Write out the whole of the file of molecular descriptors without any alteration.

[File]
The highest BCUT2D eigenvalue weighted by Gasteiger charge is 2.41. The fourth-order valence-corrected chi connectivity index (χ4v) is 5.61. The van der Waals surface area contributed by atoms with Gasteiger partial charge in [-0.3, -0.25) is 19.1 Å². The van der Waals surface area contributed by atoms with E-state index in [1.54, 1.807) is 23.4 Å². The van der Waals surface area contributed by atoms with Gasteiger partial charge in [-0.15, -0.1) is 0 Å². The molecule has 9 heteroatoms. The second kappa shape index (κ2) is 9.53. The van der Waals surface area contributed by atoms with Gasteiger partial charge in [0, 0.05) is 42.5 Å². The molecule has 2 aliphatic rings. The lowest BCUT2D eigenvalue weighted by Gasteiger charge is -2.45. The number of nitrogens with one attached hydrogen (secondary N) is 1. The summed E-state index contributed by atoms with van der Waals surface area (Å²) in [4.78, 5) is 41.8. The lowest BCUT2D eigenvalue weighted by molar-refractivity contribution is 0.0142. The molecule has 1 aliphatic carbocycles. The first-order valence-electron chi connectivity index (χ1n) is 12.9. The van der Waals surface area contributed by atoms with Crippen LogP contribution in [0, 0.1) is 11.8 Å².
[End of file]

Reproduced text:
The highest BCUT2D eigenvalue weighted by Gasteiger charge is 2.41. The fourth-order valence-corrected chi connectivity index (χ4v) is 5.61. The van der Waals surface area contributed by atoms with Gasteiger partial charge in [-0.3, -0.25) is 19.1 Å². The van der Waals surface area contributed by atoms with E-state index in [1.54, 1.807) is 23.4 Å². The van der Waals surface area contributed by atoms with Gasteiger partial charge in [-0.15, -0.1) is 0 Å². The molecule has 9 heteroatoms. The second kappa shape index (κ2) is 9.53. The van der Waals surface area contributed by atoms with Gasteiger partial charge in [0, 0.05) is 42.5 Å². The molecule has 2 aliphatic rings. The lowest BCUT2D eigenvalue weighted by Gasteiger charge is -2.45. The number of nitrogens with one attached hydrogen (secondary N) is 1. The summed E-state index contributed by atoms with van der Waals surface area (Å²) in [4.78, 5) is 41.8. The lowest BCUT2D eigenvalue weighted by molar-refractivity contribution is 0.0142. The molecule has 1 aliphatic carbocycles. The first-order valence-electron chi connectivity index (χ1n) is 12.9. The van der Waals surface area contributed by atoms with Crippen LogP contribution in [0, 0.1) is 11.8 Å².